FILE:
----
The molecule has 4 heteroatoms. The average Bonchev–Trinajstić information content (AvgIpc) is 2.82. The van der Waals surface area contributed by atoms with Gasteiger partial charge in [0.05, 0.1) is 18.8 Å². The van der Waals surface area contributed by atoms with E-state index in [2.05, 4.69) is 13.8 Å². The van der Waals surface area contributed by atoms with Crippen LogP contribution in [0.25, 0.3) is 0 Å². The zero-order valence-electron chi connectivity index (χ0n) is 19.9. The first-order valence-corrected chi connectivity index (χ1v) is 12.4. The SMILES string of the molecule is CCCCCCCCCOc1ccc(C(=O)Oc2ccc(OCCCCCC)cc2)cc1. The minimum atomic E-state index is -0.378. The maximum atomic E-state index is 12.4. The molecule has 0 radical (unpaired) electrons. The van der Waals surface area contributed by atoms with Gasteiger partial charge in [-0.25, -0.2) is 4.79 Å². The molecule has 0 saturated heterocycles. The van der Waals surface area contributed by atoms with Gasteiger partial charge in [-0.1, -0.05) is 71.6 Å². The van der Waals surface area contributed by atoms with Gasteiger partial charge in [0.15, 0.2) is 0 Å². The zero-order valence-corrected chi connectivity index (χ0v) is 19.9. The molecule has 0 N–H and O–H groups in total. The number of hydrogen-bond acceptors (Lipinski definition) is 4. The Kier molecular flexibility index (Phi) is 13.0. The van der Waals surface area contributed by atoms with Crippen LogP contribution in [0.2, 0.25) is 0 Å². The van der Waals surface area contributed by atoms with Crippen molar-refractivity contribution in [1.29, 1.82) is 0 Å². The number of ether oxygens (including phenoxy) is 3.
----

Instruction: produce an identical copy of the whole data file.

The molecule has 4 heteroatoms. The average Bonchev–Trinajstić information content (AvgIpc) is 2.82. The van der Waals surface area contributed by atoms with Gasteiger partial charge in [0.05, 0.1) is 18.8 Å². The van der Waals surface area contributed by atoms with E-state index in [2.05, 4.69) is 13.8 Å². The van der Waals surface area contributed by atoms with Crippen LogP contribution in [0.25, 0.3) is 0 Å². The zero-order valence-electron chi connectivity index (χ0n) is 19.9. The first-order valence-corrected chi connectivity index (χ1v) is 12.4. The SMILES string of the molecule is CCCCCCCCCOc1ccc(C(=O)Oc2ccc(OCCCCCC)cc2)cc1. The minimum atomic E-state index is -0.378. The maximum atomic E-state index is 12.4. The molecule has 0 radical (unpaired) electrons. The van der Waals surface area contributed by atoms with Gasteiger partial charge in [-0.25, -0.2) is 4.79 Å². The molecule has 0 saturated heterocycles. The van der Waals surface area contributed by atoms with Gasteiger partial charge in [-0.1, -0.05) is 71.6 Å². The van der Waals surface area contributed by atoms with Gasteiger partial charge in [0.15, 0.2) is 0 Å². The zero-order valence-corrected chi connectivity index (χ0v) is 19.9. The molecule has 0 N–H and O–H groups in total. The number of hydrogen-bond acceptors (Lipinski definition) is 4. The Kier molecular flexibility index (Phi) is 13.0. The van der Waals surface area contributed by atoms with Crippen LogP contribution in [0.2, 0.25) is 0 Å². The van der Waals surface area contributed by atoms with Crippen molar-refractivity contribution in [1.29, 1.82) is 0 Å². The number of ether oxygens (including phenoxy) is 3.